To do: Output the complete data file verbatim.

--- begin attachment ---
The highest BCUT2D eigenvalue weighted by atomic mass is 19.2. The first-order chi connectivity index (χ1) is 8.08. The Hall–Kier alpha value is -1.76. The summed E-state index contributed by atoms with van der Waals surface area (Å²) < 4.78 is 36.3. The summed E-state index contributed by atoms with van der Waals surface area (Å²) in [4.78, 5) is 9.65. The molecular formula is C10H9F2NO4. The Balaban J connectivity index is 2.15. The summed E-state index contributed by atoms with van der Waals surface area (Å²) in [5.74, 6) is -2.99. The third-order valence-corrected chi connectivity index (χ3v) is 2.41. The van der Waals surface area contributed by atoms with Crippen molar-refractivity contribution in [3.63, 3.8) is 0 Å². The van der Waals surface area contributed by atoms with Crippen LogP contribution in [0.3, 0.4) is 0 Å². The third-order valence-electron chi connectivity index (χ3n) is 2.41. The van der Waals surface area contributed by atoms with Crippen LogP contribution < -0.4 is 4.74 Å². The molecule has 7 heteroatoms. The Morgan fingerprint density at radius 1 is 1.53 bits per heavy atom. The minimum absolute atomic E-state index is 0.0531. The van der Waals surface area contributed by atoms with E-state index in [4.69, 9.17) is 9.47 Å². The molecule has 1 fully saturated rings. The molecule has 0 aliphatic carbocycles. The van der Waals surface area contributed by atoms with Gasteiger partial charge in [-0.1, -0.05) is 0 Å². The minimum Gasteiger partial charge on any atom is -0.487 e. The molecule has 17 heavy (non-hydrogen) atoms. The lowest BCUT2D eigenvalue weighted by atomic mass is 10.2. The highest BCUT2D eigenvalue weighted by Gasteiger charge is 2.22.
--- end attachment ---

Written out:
The highest BCUT2D eigenvalue weighted by atomic mass is 19.2. The first-order chi connectivity index (χ1) is 8.08. The Hall–Kier alpha value is -1.76. The summed E-state index contributed by atoms with van der Waals surface area (Å²) < 4.78 is 36.3. The summed E-state index contributed by atoms with van der Waals surface area (Å²) in [4.78, 5) is 9.65. The molecular formula is C10H9F2NO4. The Balaban J connectivity index is 2.15. The summed E-state index contributed by atoms with van der Waals surface area (Å²) in [5.74, 6) is -2.99. The third-order valence-corrected chi connectivity index (χ3v) is 2.41. The van der Waals surface area contributed by atoms with Crippen molar-refractivity contribution in [3.63, 3.8) is 0 Å². The van der Waals surface area contributed by atoms with Crippen LogP contribution in [0.3, 0.4) is 0 Å². The third-order valence-electron chi connectivity index (χ3n) is 2.41. The van der Waals surface area contributed by atoms with Crippen LogP contribution < -0.4 is 4.74 Å². The molecule has 7 heteroatoms. The Morgan fingerprint density at radius 1 is 1.53 bits per heavy atom. The minimum absolute atomic E-state index is 0.0531. The van der Waals surface area contributed by atoms with E-state index in [4.69, 9.17) is 9.47 Å². The molecule has 1 fully saturated rings. The molecule has 0 aliphatic carbocycles. The van der Waals surface area contributed by atoms with Gasteiger partial charge in [-0.1, -0.05) is 0 Å². The minimum Gasteiger partial charge on any atom is -0.487 e. The molecule has 17 heavy (non-hydrogen) atoms. The lowest BCUT2D eigenvalue weighted by atomic mass is 10.2. The highest BCUT2D eigenvalue weighted by Gasteiger charge is 2.22.